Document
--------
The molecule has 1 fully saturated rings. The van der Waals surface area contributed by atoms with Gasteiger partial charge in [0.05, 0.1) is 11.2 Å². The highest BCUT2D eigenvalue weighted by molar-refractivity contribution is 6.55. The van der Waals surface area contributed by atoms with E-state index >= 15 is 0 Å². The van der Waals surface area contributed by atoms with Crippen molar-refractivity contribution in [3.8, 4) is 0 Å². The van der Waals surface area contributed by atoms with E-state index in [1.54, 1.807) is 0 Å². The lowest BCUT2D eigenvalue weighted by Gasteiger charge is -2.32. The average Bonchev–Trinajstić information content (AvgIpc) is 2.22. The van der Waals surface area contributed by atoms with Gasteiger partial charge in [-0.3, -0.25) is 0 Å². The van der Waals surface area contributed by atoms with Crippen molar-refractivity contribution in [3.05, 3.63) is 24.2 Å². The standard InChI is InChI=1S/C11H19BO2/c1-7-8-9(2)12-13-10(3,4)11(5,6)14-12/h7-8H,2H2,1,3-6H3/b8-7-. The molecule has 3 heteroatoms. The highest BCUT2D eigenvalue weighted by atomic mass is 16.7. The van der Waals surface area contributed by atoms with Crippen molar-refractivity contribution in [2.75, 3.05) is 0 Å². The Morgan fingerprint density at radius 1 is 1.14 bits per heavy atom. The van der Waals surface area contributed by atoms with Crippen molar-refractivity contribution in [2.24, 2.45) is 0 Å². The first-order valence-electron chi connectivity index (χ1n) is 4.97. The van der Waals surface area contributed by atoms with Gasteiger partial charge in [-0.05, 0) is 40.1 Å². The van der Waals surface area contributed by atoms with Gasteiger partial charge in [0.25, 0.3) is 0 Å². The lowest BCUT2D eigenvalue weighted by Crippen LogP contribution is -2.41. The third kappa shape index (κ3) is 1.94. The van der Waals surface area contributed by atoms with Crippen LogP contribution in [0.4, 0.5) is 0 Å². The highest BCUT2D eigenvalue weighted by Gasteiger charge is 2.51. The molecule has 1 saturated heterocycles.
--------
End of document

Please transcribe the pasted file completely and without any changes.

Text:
The molecule has 1 fully saturated rings. The van der Waals surface area contributed by atoms with Gasteiger partial charge in [0.05, 0.1) is 11.2 Å². The highest BCUT2D eigenvalue weighted by molar-refractivity contribution is 6.55. The van der Waals surface area contributed by atoms with E-state index >= 15 is 0 Å². The van der Waals surface area contributed by atoms with Crippen molar-refractivity contribution in [3.8, 4) is 0 Å². The van der Waals surface area contributed by atoms with E-state index in [1.54, 1.807) is 0 Å². The lowest BCUT2D eigenvalue weighted by Gasteiger charge is -2.32. The average Bonchev–Trinajstić information content (AvgIpc) is 2.22. The van der Waals surface area contributed by atoms with Gasteiger partial charge in [-0.3, -0.25) is 0 Å². The van der Waals surface area contributed by atoms with Crippen molar-refractivity contribution in [3.05, 3.63) is 24.2 Å². The standard InChI is InChI=1S/C11H19BO2/c1-7-8-9(2)12-13-10(3,4)11(5,6)14-12/h7-8H,2H2,1,3-6H3/b8-7-. The molecule has 3 heteroatoms. The highest BCUT2D eigenvalue weighted by atomic mass is 16.7. The van der Waals surface area contributed by atoms with Crippen molar-refractivity contribution in [2.75, 3.05) is 0 Å². The Morgan fingerprint density at radius 1 is 1.14 bits per heavy atom. The van der Waals surface area contributed by atoms with Crippen molar-refractivity contribution in [2.24, 2.45) is 0 Å². The first-order valence-electron chi connectivity index (χ1n) is 4.97. The van der Waals surface area contributed by atoms with Gasteiger partial charge in [-0.05, 0) is 40.1 Å². The van der Waals surface area contributed by atoms with Gasteiger partial charge in [0.25, 0.3) is 0 Å². The lowest BCUT2D eigenvalue weighted by Crippen LogP contribution is -2.41. The third kappa shape index (κ3) is 1.94. The van der Waals surface area contributed by atoms with Crippen LogP contribution in [0.4, 0.5) is 0 Å². The highest BCUT2D eigenvalue weighted by Gasteiger charge is 2.51. The molecule has 1 saturated heterocycles.